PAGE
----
of water, or 22 pounds of water per person, per day. So you'd need to
build a tanker truck. Knowing that chop shops break up cars because
they're more valuable as parts than as a whole, there's little chance of
building a tanker from the ground up at retail part prices AND in
addition making it an EV for under $10k.

So either we must be assuming a free donor vehicle/non-working shell,
and/or not concerned about the weight of the water/number of people to
save/number of days, as well as assuming a 0-day build time and zero
labor cost, and already full battery pack.

GIVEN THOSE ASSUMPTIONS, a recumbent eBike as used by Oliver and
Catherine Bock will easily meet your requirements of hauling this
imaginary zero mass/zero volume water for infinite people, moving you
the 100 miles in well under a 24-hour time period and be lightweight
enough that a solar panel as a shade will actually give a benefit.
TheGreenRiders.org easily did 50-80 miles per 8-10 hour day and Oliver
turned 56 at my house.

You probably wouldn't even need that 0-day build time if you were
experienced in putting together an eBike... Oliver said it was a
weekend/8-hour project, leaving 16 hours for travel time.

Or, if you're not looking for a vehicle to move PEOPLE, just water, then
using the broadest definition of vehicle (a device or structure for
transporting persons or things) you take a pipeline as your donor
vehicle to move the water and cheap electric pumps along the way to keep
it moving to satisfy your electric component of your vehicle
requirement. No donor vehicle? Cost of piping above $10k? Buy a bunch
of straws, tape 'em together and trickle it there (again, labor is free,
and we've zero build time, no?) Benefit with this method is you've
solved the problem in perpetuity, as long as YOUR supply of water
doesn't run out.

What is this thing you call a box? I don't see how it helps or applies
to problem solving.

[email protected]
-----Original Message-----
From: [email protected] [mailto:[email protected]] On
Behalf Of Eric
Sent: Friday, September 24, 2010 1:21 AM
To: [email protected]
Subject: [EVDL] $10K 100 Mile EV

Here's a challenging thought experiment to think outside the box.

Scenario: The year is 2050, you're in a post-apocalyptic wasteland
formerly known as Las Vegas. You must get 100 miles to the next town to
save the lives of everyone in that town who's in danger of dying of
dehydration. They have 24hours to live in the blistering desert heat,
and you must bring them life saving water. The ONLY way to travel is by
an EV that you build yourself. Money still exists (somehow) and you only

have $10K in your pocket with no hope of outside financial help. No
vehicles exist in the town you are in., but there is a store that
carries EVERY part to build an EV from scratch.

Could you build an EV with a 100 mile range with $10K?


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Discussion Starter · #7 ·
"EVERY part to build an EV from scratch"

Including the frame, body, axles, etc? There's more to a vehicle than just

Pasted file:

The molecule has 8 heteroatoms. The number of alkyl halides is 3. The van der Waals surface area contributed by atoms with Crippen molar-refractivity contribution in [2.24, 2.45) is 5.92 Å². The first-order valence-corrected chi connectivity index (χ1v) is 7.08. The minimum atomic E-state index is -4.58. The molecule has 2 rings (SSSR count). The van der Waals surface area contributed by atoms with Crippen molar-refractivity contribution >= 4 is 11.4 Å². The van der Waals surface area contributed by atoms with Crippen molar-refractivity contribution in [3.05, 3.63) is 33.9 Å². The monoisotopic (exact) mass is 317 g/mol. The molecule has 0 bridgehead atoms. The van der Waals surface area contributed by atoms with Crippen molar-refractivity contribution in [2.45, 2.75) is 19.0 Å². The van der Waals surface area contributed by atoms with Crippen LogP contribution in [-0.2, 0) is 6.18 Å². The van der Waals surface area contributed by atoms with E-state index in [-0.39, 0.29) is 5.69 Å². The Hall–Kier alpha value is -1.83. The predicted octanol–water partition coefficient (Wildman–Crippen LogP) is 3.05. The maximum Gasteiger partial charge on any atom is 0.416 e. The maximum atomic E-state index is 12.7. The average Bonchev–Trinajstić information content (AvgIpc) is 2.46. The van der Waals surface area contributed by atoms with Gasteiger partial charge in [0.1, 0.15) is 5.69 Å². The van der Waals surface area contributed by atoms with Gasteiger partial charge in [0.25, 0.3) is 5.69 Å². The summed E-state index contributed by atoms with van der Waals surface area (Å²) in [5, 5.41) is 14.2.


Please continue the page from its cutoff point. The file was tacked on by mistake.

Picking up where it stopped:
the powertrain. When I did a frameoff restoration/rebuild of one of my
vehicles a couple years ago, I couldn't believe the endless list of little
details and components.

We'll weave a hemp body, hardened with some rosin from the EV store, and use
the bamboo from Dave's post for the frame and axles.

Or maybe buy EVERY part from the store to build something that will haul
water 100 miles.

I hope that store sells 5 ton axles and parts to make a tanker trailer.
With brakes.

Brett

Eric <[email protected]> wrote:

> *No vehicles exist in the town you are in* but there is a store that
> carries EVERY part to build an EV from scratch.
>
>
>
> On 9/24/2010 9:47 AM, Lee Hart wrote:
> > On 9/24/2010 1:21 AM, Eric wrote:
> >
> >> ...Could you build an EV with a 100 mile range with $10K?
> >>
> > I'd say that one is easy. Dick Finley's "Red Beastie" (built by John
> > Wayland) was an example of one way to do it. It was a Toyota Pickup,
> > with 40 golf cart batteries in the bed, and beefed-up suspension to
> > carry the weight. ADC 9" series motor, and PWM controller (Auburn? I
> > don't recall the brand).
> >
> > It easily did 100 miles at 60 mph, and went something like 140 miles on
> > a charge with careful driving. I believe they *did* in fact build it for
> > under $10k.
> >
> >
>
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Discussion Starter · #8 ·
I suppose the cheapest way to transport a large quantity of water would
be to build a huge water tank in the form of a cylinder. Set it on its
side, and roll it. A round steel tank on a concrete road should have
pretty low rolling resistance. Tow or push it with whatever sort of
vehicle you can throw together. :)

--
Lee A. Hart | Ring the bells that still can ring
814 8th Ave N | Forget the perfect offering
Sartell MN 56377 | There is a crack in everything
leeahart earthlink.net | That's how the light gets in -- Leonard Cohen

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Discussion Starter · #9 ·
How big is the town? Most towns 100 miles away from Vegas are pretty
small. A few cases of water in the back of a pickup truck will do the
trick. Worst case, most 16' utility flatbed trailers (car hauler) will
handle 7000 lbs (axle and bearing rating). So, with better tires, and to
use round numbers, you could put 1000 gallons on one, either in barrels,
bottled water, or whatever. Then you just need to tow it. So, assume